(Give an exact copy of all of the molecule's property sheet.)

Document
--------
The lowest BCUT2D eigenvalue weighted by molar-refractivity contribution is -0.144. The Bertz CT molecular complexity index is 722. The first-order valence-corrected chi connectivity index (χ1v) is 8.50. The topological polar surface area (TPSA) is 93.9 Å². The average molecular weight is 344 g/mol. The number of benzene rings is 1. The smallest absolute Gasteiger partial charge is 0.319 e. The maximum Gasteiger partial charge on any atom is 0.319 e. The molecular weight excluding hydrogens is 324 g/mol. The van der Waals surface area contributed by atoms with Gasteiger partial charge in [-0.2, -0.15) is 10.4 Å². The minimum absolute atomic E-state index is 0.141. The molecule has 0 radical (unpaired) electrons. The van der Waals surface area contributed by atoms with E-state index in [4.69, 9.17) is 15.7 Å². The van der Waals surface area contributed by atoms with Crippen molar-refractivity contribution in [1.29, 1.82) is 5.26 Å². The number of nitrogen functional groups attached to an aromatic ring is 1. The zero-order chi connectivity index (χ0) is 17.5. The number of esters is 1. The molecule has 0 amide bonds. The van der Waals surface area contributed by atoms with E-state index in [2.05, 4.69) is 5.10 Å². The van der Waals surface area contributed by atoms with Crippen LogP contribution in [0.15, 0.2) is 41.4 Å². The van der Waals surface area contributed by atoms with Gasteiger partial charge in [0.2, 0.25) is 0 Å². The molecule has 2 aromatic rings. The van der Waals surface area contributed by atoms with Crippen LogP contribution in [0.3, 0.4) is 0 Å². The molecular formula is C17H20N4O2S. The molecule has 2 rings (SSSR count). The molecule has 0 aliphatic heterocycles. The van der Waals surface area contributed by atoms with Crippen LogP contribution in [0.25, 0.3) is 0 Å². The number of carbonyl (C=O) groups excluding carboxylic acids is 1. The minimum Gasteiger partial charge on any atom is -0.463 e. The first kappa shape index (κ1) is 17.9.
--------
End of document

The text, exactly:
The lowest BCUT2D eigenvalue weighted by molar-refractivity contribution is -0.144. The Bertz CT molecular complexity index is 722. The first-order valence-corrected chi connectivity index (χ1v) is 8.50. The topological polar surface area (TPSA) is 93.9 Å². The average molecular weight is 344 g/mol. The number of benzene rings is 1. The smallest absolute Gasteiger partial charge is 0.319 e. The maximum Gasteiger partial charge on any atom is 0.319 e. The molecular weight excluding hydrogens is 324 g/mol. The van der Waals surface area contributed by atoms with Gasteiger partial charge in [-0.2, -0.15) is 10.4 Å². The minimum absolute atomic E-state index is 0.141. The molecule has 0 radical (unpaired) electrons. The van der Waals surface area contributed by atoms with E-state index in [4.69, 9.17) is 15.7 Å². The van der Waals surface area contributed by atoms with Crippen molar-refractivity contribution in [1.29, 1.82) is 5.26 Å². The number of nitrogen functional groups attached to an aromatic ring is 1. The zero-order chi connectivity index (χ0) is 17.5. The number of esters is 1. The molecule has 0 amide bonds. The van der Waals surface area contributed by atoms with E-state index in [2.05, 4.69) is 5.10 Å². The van der Waals surface area contributed by atoms with Crippen LogP contribution in [0.15, 0.2) is 41.4 Å². The van der Waals surface area contributed by atoms with Gasteiger partial charge in [0.2, 0.25) is 0 Å². The molecule has 2 aromatic rings. The van der Waals surface area contributed by atoms with Crippen LogP contribution in [0.3, 0.4) is 0 Å². The molecular formula is C17H20N4O2S. The molecule has 2 rings (SSSR count). The molecule has 0 aliphatic heterocycles. The van der Waals surface area contributed by atoms with Crippen LogP contribution in [0.25, 0.3) is 0 Å². The number of carbonyl (C=O) groups excluding carboxylic acids is 1. The minimum Gasteiger partial charge on any atom is -0.463 e. The first kappa shape index (κ1) is 17.9.